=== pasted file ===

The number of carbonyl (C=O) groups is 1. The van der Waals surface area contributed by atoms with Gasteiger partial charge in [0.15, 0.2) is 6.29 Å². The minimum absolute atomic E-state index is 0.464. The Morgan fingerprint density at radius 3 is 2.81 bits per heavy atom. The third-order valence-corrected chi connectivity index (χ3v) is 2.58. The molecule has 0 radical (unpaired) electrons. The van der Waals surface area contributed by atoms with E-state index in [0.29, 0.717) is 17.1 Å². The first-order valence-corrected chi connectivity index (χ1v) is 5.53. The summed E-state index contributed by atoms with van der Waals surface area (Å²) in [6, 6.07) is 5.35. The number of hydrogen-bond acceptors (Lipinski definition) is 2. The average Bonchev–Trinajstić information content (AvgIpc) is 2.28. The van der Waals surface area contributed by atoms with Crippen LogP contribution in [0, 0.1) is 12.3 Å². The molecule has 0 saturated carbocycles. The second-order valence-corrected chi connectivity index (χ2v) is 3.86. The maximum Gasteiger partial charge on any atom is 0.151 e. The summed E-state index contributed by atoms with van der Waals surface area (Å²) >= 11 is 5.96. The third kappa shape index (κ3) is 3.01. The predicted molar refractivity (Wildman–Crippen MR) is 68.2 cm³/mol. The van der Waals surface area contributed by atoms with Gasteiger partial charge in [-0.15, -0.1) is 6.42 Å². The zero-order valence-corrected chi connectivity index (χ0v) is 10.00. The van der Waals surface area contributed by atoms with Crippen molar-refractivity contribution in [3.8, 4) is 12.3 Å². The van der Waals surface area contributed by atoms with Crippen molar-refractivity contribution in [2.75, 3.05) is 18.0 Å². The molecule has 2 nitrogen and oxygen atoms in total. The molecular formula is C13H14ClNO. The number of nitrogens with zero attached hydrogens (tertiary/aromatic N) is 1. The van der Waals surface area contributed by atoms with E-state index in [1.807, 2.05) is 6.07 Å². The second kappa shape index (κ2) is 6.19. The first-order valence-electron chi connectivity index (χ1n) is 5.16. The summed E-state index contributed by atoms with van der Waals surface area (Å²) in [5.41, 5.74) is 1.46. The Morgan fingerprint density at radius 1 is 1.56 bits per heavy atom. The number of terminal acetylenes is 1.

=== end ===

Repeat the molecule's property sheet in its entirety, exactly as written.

The number of carbonyl (C=O) groups is 1. The van der Waals surface area contributed by atoms with Gasteiger partial charge in [0.15, 0.2) is 6.29 Å². The minimum absolute atomic E-state index is 0.464. The Morgan fingerprint density at radius 3 is 2.81 bits per heavy atom. The third-order valence-corrected chi connectivity index (χ3v) is 2.58. The molecule has 0 radical (unpaired) electrons. The van der Waals surface area contributed by atoms with E-state index in [0.29, 0.717) is 17.1 Å². The first-order valence-corrected chi connectivity index (χ1v) is 5.53. The summed E-state index contributed by atoms with van der Waals surface area (Å²) in [6, 6.07) is 5.35. The number of hydrogen-bond acceptors (Lipinski definition) is 2. The average Bonchev–Trinajstić information content (AvgIpc) is 2.28. The van der Waals surface area contributed by atoms with Crippen LogP contribution in [0, 0.1) is 12.3 Å². The molecule has 0 saturated carbocycles. The second-order valence-corrected chi connectivity index (χ2v) is 3.86. The maximum Gasteiger partial charge on any atom is 0.151 e. The summed E-state index contributed by atoms with van der Waals surface area (Å²) >= 11 is 5.96. The third kappa shape index (κ3) is 3.01. The predicted molar refractivity (Wildman–Crippen MR) is 68.2 cm³/mol. The van der Waals surface area contributed by atoms with Gasteiger partial charge in [-0.15, -0.1) is 6.42 Å². The zero-order valence-corrected chi connectivity index (χ0v) is 10.00. The van der Waals surface area contributed by atoms with Crippen molar-refractivity contribution in [3.8, 4) is 12.3 Å². The van der Waals surface area contributed by atoms with Crippen molar-refractivity contribution in [2.75, 3.05) is 18.0 Å². The molecule has 2 nitrogen and oxygen atoms in total. The molecular formula is C13H14ClNO. The number of nitrogens with zero attached hydrogens (tertiary/aromatic N) is 1. The van der Waals surface area contributed by atoms with E-state index in [1.807, 2.05) is 6.07 Å². The second kappa shape index (κ2) is 6.19. The first-order valence-electron chi connectivity index (χ1n) is 5.16. The summed E-state index contributed by atoms with van der Waals surface area (Å²) in [5.41, 5.74) is 1.46. The Morgan fingerprint density at radius 1 is 1.56 bits per heavy atom. The number of terminal acetylenes is 1.